- At Tulsa World: Mariel Hemingway working on memoir and young adult novel. "The novel is called “Invisible Girl” and is based on her childhood."
- At Educating Alice: Time Magazine’s So-Called 100 Best Young Adult Books of All Time. "For example, are you aware that Beverly Cleary’s Beezus and Ramona (to point to the most mind-boggling mis-categorized book on your list) was written for children and is read by and to children typically aged seven and younger? As is Charlotte’s Web? Little House on the Prairie? Charlie and the Chocolate Factory? These are books for teens? Please." YOU ARE MY HERO, MONICA.
- At Neatorama: Doctor Who in the Style of Dr. Seuss.
- At Adventures in YA Publishing: Kekla Magoon, author of X: A NOVEL, on writing with the daughter of Malcolm X. "If it's not too obvious, I'd like to suggest readers check out The Autobiography of MALCOLM X. You'll get a sense of Malcolm's adult perspective on the period of his life (from childhood to age twenty one) that we cover in X: A NOVEL, plus you'll get to read on about his life as an adult and the amazing work he did to empower and inspire people within America's black communities, and around the world."
- At LA Weekly: L.A. traffic sign is hacked to say "READ A F——ING BOOK".
- At the AV Club: Bruce Willis developing Elmore Leonard adaptation Bandits. "Deadline says that Bandits will be adapted for the screen by Mitch Glazer, with Willis starring as Jack Delaney, a reformed jewel thief-turned-mortician who’s turned back to lawlessness, after the corpse he’s supposed to be dressing turns out to be a live body fresh from a leprosy camp—and accompanied by a smoking hot ex-nun."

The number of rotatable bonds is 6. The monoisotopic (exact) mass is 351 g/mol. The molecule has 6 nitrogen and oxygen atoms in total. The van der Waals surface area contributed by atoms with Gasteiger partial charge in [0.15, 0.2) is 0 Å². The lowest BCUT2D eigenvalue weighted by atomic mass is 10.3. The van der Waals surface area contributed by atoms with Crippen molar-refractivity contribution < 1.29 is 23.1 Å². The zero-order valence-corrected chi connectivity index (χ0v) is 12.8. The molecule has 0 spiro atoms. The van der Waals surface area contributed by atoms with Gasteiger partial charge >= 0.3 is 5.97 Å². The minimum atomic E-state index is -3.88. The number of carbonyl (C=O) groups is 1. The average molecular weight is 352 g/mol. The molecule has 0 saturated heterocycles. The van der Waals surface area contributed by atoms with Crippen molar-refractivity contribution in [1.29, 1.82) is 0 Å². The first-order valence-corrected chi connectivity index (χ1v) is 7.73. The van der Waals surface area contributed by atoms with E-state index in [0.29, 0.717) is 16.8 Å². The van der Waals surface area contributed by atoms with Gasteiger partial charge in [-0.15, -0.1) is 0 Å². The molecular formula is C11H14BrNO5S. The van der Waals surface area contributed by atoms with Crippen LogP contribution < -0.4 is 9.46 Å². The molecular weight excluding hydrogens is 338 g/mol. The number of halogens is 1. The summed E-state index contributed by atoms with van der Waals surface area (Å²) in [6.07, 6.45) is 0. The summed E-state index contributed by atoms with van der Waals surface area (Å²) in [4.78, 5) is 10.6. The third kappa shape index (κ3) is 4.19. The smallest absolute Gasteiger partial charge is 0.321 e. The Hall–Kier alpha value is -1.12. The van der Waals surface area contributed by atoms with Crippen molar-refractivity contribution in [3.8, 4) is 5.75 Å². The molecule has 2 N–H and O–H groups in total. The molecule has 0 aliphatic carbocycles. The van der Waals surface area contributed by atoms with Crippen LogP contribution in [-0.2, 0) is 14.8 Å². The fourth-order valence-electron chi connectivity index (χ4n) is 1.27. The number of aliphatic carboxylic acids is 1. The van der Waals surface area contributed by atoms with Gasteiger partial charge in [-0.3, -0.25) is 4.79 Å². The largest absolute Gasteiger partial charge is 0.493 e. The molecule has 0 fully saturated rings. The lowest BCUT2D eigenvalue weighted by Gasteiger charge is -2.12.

- At Mental Floss: Narragansett Brewery Draws Inspiration from H. P. Lovecraft. "The first—to be released on January 19, the birthday of Lovecraft’s biggest literary influence, Edgar Allan Poe—will be the Lovecraft Honey Ale, inspired by "The Festival." The beer, produced in collaboration with Revival Brewing, also located in Rhode Island, is brewed with Summit and El Dolorado hops, honey, and five different types of malt, including honey malt, and features a striking image of the late author by graphic designer A.J. Paglia."
- At the Guardian: Books to breed tolerance: what children can read after the terrorist attacks in Paris. "After a week of emotional turmoil it felt strangely comforting that my daughter was so keen to write about human rights abuses. As she carried on researching there were gasps followed by explanations of “I don’t believe this!” “How can adults do this to children?” “Why can’t people be fair with one another?” Her questions led me to think about how this sense of outrage is common to many great characters in stories for children and young people."